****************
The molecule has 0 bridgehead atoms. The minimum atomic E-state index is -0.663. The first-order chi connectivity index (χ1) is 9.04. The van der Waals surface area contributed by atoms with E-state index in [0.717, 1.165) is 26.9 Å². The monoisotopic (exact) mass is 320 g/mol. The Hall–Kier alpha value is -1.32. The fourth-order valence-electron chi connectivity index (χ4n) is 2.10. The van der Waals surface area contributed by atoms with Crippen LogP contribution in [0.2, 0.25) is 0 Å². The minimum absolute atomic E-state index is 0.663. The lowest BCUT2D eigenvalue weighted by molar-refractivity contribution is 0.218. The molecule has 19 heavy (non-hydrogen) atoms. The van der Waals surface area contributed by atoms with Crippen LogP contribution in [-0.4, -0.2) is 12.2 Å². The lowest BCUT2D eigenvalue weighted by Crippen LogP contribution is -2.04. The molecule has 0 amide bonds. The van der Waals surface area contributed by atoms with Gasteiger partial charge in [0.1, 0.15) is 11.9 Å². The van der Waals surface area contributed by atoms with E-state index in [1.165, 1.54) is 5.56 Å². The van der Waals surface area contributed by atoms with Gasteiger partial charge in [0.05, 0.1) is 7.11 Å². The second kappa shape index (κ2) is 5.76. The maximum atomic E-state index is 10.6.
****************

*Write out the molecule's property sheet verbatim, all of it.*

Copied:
The molecule has 0 bridgehead atoms. The minimum atomic E-state index is -0.663. The first-order chi connectivity index (χ1) is 9.04. The van der Waals surface area contributed by atoms with E-state index in [0.717, 1.165) is 26.9 Å². The monoisotopic (exact) mass is 320 g/mol. The Hall–Kier alpha value is -1.32. The fourth-order valence-electron chi connectivity index (χ4n) is 2.10. The van der Waals surface area contributed by atoms with Crippen LogP contribution in [0.2, 0.25) is 0 Å². The minimum absolute atomic E-state index is 0.663. The lowest BCUT2D eigenvalue weighted by molar-refractivity contribution is 0.218. The molecule has 19 heavy (non-hydrogen) atoms. The van der Waals surface area contributed by atoms with Crippen LogP contribution in [-0.4, -0.2) is 12.2 Å². The lowest BCUT2D eigenvalue weighted by Crippen LogP contribution is -2.04. The molecule has 0 amide bonds. The van der Waals surface area contributed by atoms with Gasteiger partial charge in [0.1, 0.15) is 11.9 Å². The van der Waals surface area contributed by atoms with E-state index in [1.165, 1.54) is 5.56 Å². The van der Waals surface area contributed by atoms with Gasteiger partial charge in [0.05, 0.1) is 7.11 Å². The second kappa shape index (κ2) is 5.76. The maximum atomic E-state index is 10.6.